Avrom Sutzkever (1913-)

Irving Howe, Ruth R. Wisse and Khome Shmeruk (eds.): «The Penguin Book of Modern Yiddish Verse», Penguin Books, 1988. Copyright © Irving Howe, Ruth Wisse, and Chone Shmeruk, 1987. Reprinted by permission. All rights reserved.

And when I go up as a pilgrim in winter, to recover
the place I was born, and the twin to self I am in my mind,
then I'll go in black snow as a pilgrim to find
the grave of my savior, Yanova.

She'll hear what I whisper, under my breath:
Thank you. You saved my tears from the flame.
Thank you. Children and grandchildren you rescued from death.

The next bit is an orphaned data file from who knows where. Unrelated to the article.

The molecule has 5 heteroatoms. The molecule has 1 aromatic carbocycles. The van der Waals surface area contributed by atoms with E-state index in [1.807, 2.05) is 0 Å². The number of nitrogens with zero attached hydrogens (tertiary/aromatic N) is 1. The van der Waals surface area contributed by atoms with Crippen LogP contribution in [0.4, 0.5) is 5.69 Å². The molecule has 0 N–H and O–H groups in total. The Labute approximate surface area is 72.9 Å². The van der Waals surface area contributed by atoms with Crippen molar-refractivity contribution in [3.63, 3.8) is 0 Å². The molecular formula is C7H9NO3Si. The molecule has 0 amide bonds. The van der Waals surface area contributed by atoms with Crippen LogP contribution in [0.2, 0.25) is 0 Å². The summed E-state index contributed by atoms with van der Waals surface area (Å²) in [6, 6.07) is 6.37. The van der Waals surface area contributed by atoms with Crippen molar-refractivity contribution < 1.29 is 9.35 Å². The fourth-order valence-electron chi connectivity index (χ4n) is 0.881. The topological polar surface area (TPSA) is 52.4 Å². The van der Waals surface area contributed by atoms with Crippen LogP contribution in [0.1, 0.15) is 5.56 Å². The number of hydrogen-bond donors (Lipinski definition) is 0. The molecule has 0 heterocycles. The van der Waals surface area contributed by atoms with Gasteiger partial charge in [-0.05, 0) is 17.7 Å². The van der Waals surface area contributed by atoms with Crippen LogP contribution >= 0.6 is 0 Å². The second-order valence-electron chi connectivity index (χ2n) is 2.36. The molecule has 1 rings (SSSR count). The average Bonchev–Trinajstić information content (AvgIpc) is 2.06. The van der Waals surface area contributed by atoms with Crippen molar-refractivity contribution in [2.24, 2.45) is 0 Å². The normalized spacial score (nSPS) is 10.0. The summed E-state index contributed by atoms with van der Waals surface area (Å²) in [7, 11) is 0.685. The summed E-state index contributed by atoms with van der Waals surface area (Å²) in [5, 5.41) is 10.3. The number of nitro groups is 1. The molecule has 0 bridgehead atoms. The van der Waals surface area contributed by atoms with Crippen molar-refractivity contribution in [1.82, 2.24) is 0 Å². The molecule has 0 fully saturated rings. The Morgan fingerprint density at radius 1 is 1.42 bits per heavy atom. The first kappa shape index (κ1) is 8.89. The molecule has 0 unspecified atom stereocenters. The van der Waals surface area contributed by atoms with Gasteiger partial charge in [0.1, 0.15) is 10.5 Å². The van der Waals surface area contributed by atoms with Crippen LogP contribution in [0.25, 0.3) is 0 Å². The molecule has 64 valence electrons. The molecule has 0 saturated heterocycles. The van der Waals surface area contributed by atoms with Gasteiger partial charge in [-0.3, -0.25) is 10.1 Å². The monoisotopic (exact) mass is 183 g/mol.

I planted a sapling (it doesn't suffice) in your name.

Time in its gyre spins back down the flue
faster than nightmares of nooses can ride,
quicker than nails. And you, my savior, in your cellar you'll hide
me, ascending in dreams as a pilgrim to you.

You'll come from the yard in your slippers, crunching the snow
so I'll know. Again I'm there in the cellar, degraded and low,
you're bringing me milk and bread sliced thick at the edge.
You're making the sign of the cross, I'm making my pencil its pledge.

(from the Yiddish by Cynthia Ozick)


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